Fire and ice


On Valentine’s Day this year, our home town of Putnam hosted its annual winter celebration of Fire and Ice. During the day, ice sculptures were carved by businesses in the downtown area and in the evening large, floating baskets of wood (they were tethered in place) were set afire up and down the center of the river to burn brightly in the dark. In truth, the fire portion of the event can be quite beautiful, but owing to the storm that started raging later that day and into the next (see Stam’s khawmin’! ) I was only brave enough to go out in the bitter cold of the day to take pictures of the ice sculptures. But yes, that evening, despite the storm, the Fire event took place. New Englanders other than me are tough folk!

It was during the Ice portion of the day that I discovered just how hard it is to take pictures of clear ice with a white background! Still, I hope you enjoy these…

Before viewing the photographs, I would also like to invite you to visit the poetry blog, the Book of Pain. As always, special thanks to my dearest spouse Lyn, who does most of the hard part: the photos selection. Thank you for dropping by the Book of Bokeh.





This one is hard to decipher, but it is Jack Frost (you can see his cheek and nose from the side) blowing his cold winter winds.







I confess I hung around this longer than politeness said I should have…but it was so nice and warm!!









This is one way to ‘shine’ the sculptures, once you are done…melt a thin layer of ice that then re-freezes clear and hard. Another way (which I saw several people do, although I cannot understand how they could manage it) was dipping a rag in a bucket of hot water and then polishing the sculpture by hand. Chattering teeth also seems to help, at least that is what they were all doing.


All photographs and comments ©John Etheridge with all rights reserved; not to be used without the expressed written permission of the copyright owner.


19 thoughts on “Fire and ice

    • Tried ice carving? Gosh, no. For one, I hate cold hands, and for two, I am as about artistic with my hands as a small primate with no opposable thumbs. All I would do would be to whack off a few bits and mumble something about Picasso. Or worse, want to throw flecks of paint at it and talk about my admiration for Jackson Pollock! 🙂 That would really put the fix in the henhouse!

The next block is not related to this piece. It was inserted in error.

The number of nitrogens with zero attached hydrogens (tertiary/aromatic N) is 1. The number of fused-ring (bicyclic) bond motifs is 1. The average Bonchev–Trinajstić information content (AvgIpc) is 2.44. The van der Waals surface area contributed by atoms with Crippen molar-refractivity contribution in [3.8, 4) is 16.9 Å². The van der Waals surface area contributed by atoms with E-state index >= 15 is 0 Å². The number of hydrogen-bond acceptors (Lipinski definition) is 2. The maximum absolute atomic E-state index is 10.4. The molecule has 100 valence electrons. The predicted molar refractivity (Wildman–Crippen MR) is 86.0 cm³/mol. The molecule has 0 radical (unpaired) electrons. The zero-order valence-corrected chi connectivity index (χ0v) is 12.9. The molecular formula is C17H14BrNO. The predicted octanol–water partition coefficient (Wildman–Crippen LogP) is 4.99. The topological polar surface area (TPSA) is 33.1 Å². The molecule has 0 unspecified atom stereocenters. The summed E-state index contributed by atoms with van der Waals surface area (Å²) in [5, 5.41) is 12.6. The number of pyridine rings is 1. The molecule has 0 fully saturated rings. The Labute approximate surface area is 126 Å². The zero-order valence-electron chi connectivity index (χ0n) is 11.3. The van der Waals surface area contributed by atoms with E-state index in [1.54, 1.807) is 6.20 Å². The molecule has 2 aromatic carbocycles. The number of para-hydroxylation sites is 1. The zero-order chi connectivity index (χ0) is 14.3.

Have you?

    • Thank you so much for dropping by the Book of Bokeh and for such a lovely comment! With such nice things as that to say, feel free to come back often! 🙂

  1. John, beautiful images with very difficult shooting captures. Incredible how these artists spend so much time and effort on these ice sculptures that with the warm, will only melt. Fantastic post, and I do thank you for sharing!!! Love, Amy

    • Exactly, you hit it on the nose! I was amazed at the level of artistry and under such difficult conditions! If I was to do that much effort I would want something much more tangible than ice at the end! 🙂

    • You are very welcome! In fact, it was the details that I was interested in because I was (mostly) failing to capture the ‘big picture’ of the sculptures, because they were clear and the background so white. And I was fascinated that anyone could make such beautiful art out of ‘just’ ice! 🙂

        • Amy, it is me that should be thanking you for taking time out of your life to honor my site with a visit!

          I just noted that you have started on a 5 day challenge of B&W photos. (Killer Day 1, by the way!) You are much more courageous than I am…I have received one already and have begged permission to delay doing it because I am so busy. But I’ll enjoy looking at yours! 🙂

    • Thank you! It was a fun time, notwithstanding the cold. But, in the end I think, that is the point…to snub the cold in its face. I hope it feels itself sufficiently chastised! 🙂

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